Evaluating Avian Communities of the Blanco River Valley Using Occupancy Modeling and Landowner Conducted Surveys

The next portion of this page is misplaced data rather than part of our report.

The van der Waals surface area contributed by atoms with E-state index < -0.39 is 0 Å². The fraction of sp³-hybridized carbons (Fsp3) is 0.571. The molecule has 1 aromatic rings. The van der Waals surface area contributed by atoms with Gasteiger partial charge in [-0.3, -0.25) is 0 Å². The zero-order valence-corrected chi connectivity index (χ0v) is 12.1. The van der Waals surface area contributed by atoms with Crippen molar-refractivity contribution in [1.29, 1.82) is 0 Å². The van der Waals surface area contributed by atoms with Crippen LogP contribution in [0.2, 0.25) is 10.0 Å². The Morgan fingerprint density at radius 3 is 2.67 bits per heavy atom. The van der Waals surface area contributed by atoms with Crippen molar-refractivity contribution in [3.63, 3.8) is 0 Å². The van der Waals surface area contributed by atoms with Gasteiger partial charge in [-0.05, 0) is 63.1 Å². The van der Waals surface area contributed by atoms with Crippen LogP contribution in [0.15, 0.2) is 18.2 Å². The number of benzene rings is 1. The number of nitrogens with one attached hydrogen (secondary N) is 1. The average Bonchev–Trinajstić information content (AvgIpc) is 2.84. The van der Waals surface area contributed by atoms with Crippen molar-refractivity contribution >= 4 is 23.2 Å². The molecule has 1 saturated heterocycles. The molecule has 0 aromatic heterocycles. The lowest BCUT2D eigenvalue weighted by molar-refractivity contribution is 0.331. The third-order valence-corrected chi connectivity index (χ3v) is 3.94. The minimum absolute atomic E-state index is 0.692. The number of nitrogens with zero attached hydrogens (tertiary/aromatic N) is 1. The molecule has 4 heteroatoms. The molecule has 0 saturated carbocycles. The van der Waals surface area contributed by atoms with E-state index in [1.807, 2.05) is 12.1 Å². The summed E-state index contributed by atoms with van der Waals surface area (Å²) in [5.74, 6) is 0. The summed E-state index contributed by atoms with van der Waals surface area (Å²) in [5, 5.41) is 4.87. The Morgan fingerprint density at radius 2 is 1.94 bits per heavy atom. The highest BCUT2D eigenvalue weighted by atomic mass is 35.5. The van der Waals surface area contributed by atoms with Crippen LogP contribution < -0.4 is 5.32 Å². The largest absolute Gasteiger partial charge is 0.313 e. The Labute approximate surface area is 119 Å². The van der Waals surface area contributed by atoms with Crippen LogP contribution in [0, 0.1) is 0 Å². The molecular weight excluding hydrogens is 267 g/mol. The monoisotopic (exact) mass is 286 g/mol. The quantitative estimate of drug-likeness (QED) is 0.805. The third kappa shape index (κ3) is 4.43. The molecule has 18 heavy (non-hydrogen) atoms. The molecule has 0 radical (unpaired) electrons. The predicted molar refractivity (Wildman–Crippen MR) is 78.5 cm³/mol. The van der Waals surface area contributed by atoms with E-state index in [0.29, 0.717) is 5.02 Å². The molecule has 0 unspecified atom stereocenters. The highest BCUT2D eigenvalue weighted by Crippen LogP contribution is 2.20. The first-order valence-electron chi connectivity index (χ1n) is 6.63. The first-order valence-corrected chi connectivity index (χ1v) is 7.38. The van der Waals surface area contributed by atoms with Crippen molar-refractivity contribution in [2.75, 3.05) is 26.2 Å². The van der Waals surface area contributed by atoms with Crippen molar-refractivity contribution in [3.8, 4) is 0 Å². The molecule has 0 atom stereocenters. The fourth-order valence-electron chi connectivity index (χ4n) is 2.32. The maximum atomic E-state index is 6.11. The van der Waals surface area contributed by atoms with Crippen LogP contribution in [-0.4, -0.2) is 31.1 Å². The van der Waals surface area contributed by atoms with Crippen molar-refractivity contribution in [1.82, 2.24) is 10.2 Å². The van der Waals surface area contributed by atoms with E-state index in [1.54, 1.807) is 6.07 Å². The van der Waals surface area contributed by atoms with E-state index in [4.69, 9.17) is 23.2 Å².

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Abundance and distribution of species tend to be linked, so when outside forces cause changes in population size there is a change in the number of sites occupied. Presence-non-presence surveys are a simple method for monitoring these changes and obtaining valuable information on avian assemblages facing development and are arguably more accurate than point counts. The need for reliable and cost-effective surveys is a constant challenge for biologists. Non-governmental agencies, private organizations or “citizen scientists” may be an answer to this problem. Landowners in Texas may perform bird censuses as one of the requirements to maintain agricultural tax status by managing for wildlife. These data are public information and can be used to track broad-scale changes across a landscape through time. The study of animal distributions at a large spatial scale has benefited immensely from collaborative work with amateur ornithologists. Using the Coefficient of Jaccard, I found landowner surveys had a 51% similarity to my presence-non-presence surveys conducted in all seasons and 56% similarity to spring and summer. These results do not show a strong similarity between the surveys. Common, year-round species such as Northern Cardinal [spring ψ = 0.9958 (SE = 0.0369), summer ψ = 0.9110 (SE = 0.0453), and winter ψ = 0.8897 (SE = 0.0546)] and Carolina Chickadee [ψ = 1.00 SE = 0.000), p = 0.5580 (SE = 0.0304)] had high occupancy and high probabilities of detection and were detected on landowner surveys. Secretive species, such as the Yellow-billed Cuckoo [ψ = 1.00 (SE = 0.000, p = 0.1017 (SE = 0.0227)], had low detection probabilities but were also detected by landowner surveys. Eleven species were equally detectable every season and considered year-round residents. Species whose occupancy varied seasonally (n = 10) declined from spring to winter, except for the Eastern Phoebe. Four species varied in occupancy and detectability seasonally, but only the Eastern Phoebe and Canyon Wren had detection probabilities increase from spring to winter. All but four of these species were detected on landowner surveys. Occupancy results suggest landowner and contractor surveys may have limited value for use by biologists but important changes such as larger sample size and additional seasons might increase value for wildlife biologists.